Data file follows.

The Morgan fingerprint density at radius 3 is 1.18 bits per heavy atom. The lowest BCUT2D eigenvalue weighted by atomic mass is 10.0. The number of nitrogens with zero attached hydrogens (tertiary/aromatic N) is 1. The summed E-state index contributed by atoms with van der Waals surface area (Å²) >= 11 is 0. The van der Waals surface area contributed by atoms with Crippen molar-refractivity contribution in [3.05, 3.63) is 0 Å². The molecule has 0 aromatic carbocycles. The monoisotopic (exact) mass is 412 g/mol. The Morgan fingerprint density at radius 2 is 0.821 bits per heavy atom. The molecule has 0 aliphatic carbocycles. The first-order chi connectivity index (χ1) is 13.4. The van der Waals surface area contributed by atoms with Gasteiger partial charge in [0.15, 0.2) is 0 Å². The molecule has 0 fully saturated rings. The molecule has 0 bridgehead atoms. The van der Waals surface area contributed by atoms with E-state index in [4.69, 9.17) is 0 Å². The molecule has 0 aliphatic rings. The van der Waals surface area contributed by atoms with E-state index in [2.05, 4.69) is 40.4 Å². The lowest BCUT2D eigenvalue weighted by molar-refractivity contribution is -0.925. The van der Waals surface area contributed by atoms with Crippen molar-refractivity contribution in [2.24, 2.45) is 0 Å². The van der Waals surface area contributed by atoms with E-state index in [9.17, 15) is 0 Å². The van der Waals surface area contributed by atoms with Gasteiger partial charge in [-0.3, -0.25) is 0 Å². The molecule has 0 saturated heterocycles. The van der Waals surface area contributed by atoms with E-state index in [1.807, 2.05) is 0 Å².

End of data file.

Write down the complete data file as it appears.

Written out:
The Morgan fingerprint density at radius 3 is 1.18 bits per heavy atom. The lowest BCUT2D eigenvalue weighted by atomic mass is 10.0. The number of nitrogens with zero attached hydrogens (tertiary/aromatic N) is 1. The summed E-state index contributed by atoms with van der Waals surface area (Å²) >= 11 is 0. The van der Waals surface area contributed by atoms with Crippen molar-refractivity contribution in [3.05, 3.63) is 0 Å². The molecule has 0 aromatic carbocycles. The monoisotopic (exact) mass is 412 g/mol. The Morgan fingerprint density at radius 2 is 0.821 bits per heavy atom. The molecule has 0 aliphatic carbocycles. The first-order chi connectivity index (χ1) is 13.4. The van der Waals surface area contributed by atoms with Gasteiger partial charge in [0.15, 0.2) is 0 Å². The molecule has 0 fully saturated rings. The molecule has 0 bridgehead atoms. The van der Waals surface area contributed by atoms with E-state index in [4.69, 9.17) is 0 Å². The molecule has 0 aliphatic rings. The van der Waals surface area contributed by atoms with E-state index in [2.05, 4.69) is 40.4 Å². The lowest BCUT2D eigenvalue weighted by molar-refractivity contribution is -0.925. The van der Waals surface area contributed by atoms with Crippen molar-refractivity contribution in [2.24, 2.45) is 0 Å². The van der Waals surface area contributed by atoms with E-state index in [9.17, 15) is 0 Å². The van der Waals surface area contributed by atoms with Gasteiger partial charge in [-0.3, -0.25) is 0 Å². The molecule has 0 saturated heterocycles. The van der Waals surface area contributed by atoms with E-state index in [1.807, 2.05) is 0 Å².